Let’s not forget that one of the most prevalent, widely utilised attack vectors is phishing. Cybercriminals often leverage it to leak confidential data by convincing people to expose their personal information, login credentials, or financial details. For instance, most ransomware attacks start with an email-based phishing campaign where users are tricked into opening an infected file attachment or clicking on a malicious link.

Financial entities shall record all ICT-related incidents and significant cyber threats. Financial entities shall establish appropriate procedures and processes to ensure a consistent and integrated monitoring, handling and follow-up of ICT-related incidents, to ensure that root causes are identified, documented and addressed in order to prevent the occurrence of such incidents.

DORA Chapter 3, Article 17

DORA Chapter 4: Digital Operational Resilience Testing
This chapter deals with the digital operational resilience testing framework. A DMARC policy can be implemented and tested to prove its effectiveness in detecting and responding to email-originated threats, helping in a comprehensive cybersecurity strategy for any financial entity.

DORA Chapter 5: Managing Third-Party ICT Risk
This chapter deals with managing third-party provider risks. Including strong DMARC policies in third-party contracts is a significant step in maintaining the integrity and security of communication and, therefore, protection from email-based threats.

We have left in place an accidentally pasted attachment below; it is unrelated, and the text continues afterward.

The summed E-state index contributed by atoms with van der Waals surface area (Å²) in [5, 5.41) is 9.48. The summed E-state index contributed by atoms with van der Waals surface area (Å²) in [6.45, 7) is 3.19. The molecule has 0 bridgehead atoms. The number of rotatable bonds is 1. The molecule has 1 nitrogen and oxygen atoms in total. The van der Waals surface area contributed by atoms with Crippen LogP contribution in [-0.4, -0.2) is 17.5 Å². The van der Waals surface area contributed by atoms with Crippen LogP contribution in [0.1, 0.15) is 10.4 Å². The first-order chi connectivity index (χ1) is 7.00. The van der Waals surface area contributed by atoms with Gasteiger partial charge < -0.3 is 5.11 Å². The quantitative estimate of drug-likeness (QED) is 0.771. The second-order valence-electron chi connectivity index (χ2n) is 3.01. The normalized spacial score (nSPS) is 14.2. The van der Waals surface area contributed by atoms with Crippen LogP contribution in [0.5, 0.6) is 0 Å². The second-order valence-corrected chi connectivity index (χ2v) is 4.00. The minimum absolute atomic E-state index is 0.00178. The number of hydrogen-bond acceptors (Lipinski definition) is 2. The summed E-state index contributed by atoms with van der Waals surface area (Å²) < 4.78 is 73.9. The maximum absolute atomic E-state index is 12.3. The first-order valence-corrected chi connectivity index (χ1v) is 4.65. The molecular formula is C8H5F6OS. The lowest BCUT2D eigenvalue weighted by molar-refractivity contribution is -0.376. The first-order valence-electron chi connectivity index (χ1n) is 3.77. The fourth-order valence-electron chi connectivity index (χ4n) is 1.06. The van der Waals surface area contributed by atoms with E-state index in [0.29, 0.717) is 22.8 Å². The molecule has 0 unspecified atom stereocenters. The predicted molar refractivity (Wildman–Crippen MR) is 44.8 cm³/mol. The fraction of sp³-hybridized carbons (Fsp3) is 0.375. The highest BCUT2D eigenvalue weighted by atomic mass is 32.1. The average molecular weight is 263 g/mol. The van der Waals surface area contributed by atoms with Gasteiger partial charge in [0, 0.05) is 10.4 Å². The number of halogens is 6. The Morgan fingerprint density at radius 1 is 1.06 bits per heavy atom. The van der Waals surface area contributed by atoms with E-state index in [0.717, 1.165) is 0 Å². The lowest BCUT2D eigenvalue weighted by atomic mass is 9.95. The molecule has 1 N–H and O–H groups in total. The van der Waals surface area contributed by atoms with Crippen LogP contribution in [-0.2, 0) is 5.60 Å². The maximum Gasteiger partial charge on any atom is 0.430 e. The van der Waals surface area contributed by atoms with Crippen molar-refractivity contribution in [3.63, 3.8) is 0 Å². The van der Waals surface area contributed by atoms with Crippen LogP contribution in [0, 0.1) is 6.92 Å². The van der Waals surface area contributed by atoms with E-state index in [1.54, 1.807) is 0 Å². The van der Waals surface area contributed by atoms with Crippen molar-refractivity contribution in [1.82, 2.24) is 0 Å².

DORA Chapter 6: Information Exchange Agreements
This chapter focuses on the importance of sharing cyber threat intelligence between organisations and public entities for improving collective defence and response to cyber threats. Implementing DMARC across all domains can help identify threats like phishing and spoofing in email ecosystems.

A DMARC analytical tool, such as dmarcian’s, is a core asset that enables the continued monitoring of any organisation’s email ecosystem. It helps identify potential threats that could be shared in this intelligence effort.

Case Study: Banking Federation of Ireland members

The Banking Federation of Ireland (BFI) is the voice of banking and payments in Ireland. Its members include several financial institutions. We examined the implementation of DMARC among BFI members to provide insightful data on their email security practices.

Following are charts showing the DMARC implementation and policies for BFI members:

DORA pie charts. DMARC

These numbers show that while 62% of the members have implemented DMARC to some extent, a significant subset (38%) still lacks the controls that DMARC can provide.

The data shows that 69% of organisations with an existing DMARC record have implemented quarantine or reject enforcement policies. However, there is still a need for improvement, especially for domains with a p=none policy (31%), which means having no protection against fraudulent emails.

DMARC is one of the building blocks in achieving DORA’s objectives of ensuring a secure and resilient digital finance sector. Financial institutions can benefit from deploying DMARC in their email systems, including protection from email-based threats, compliance with regulatory requirements, and upgrading operational resilience within their regime.

Financial entities should be planning the steps they will need to take between now and January 2025 to ensure that they can comply with this regulation and support the intended benefits of increased harmonisation of digital operational resilience across the European financial system.

We’re Here to Help
With a team of email security experts and a mission of making email and the internet more trustworthy through domain security, dmarcian is here to help assess an organization’s domain catalog and implement and manage DMARC for the long haul.